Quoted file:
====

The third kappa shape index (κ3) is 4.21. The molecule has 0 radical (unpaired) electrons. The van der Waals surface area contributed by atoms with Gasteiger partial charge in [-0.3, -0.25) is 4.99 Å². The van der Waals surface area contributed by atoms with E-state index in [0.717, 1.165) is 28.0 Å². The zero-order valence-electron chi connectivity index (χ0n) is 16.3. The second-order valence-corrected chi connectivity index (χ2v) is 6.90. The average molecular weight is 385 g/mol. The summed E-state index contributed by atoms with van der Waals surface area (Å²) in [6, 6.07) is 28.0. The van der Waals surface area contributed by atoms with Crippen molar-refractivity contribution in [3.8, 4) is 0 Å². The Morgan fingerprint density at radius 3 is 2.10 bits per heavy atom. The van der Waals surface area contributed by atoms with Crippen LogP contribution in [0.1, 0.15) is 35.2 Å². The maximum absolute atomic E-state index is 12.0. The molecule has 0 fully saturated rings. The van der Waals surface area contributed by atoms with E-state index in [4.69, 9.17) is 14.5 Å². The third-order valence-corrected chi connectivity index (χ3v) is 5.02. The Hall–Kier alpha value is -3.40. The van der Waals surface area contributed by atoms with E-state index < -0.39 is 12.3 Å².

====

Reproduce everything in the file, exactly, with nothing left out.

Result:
The third kappa shape index (κ3) is 4.21. The molecule has 0 radical (unpaired) electrons. The van der Waals surface area contributed by atoms with Gasteiger partial charge in [-0.3, -0.25) is 4.99 Å². The van der Waals surface area contributed by atoms with E-state index in [0.717, 1.165) is 28.0 Å². The zero-order valence-electron chi connectivity index (χ0n) is 16.3. The second-order valence-corrected chi connectivity index (χ2v) is 6.90. The average molecular weight is 385 g/mol. The summed E-state index contributed by atoms with van der Waals surface area (Å²) in [6, 6.07) is 28.0. The van der Waals surface area contributed by atoms with Crippen molar-refractivity contribution in [3.8, 4) is 0 Å². The Morgan fingerprint density at radius 3 is 2.10 bits per heavy atom. The van der Waals surface area contributed by atoms with Crippen LogP contribution in [0.1, 0.15) is 35.2 Å². The maximum absolute atomic E-state index is 12.0. The molecule has 0 fully saturated rings. The van der Waals surface area contributed by atoms with E-state index in [4.69, 9.17) is 14.5 Å². The third-order valence-corrected chi connectivity index (χ3v) is 5.02. The Hall–Kier alpha value is -3.40. The van der Waals surface area contributed by atoms with E-state index < -0.39 is 12.3 Å².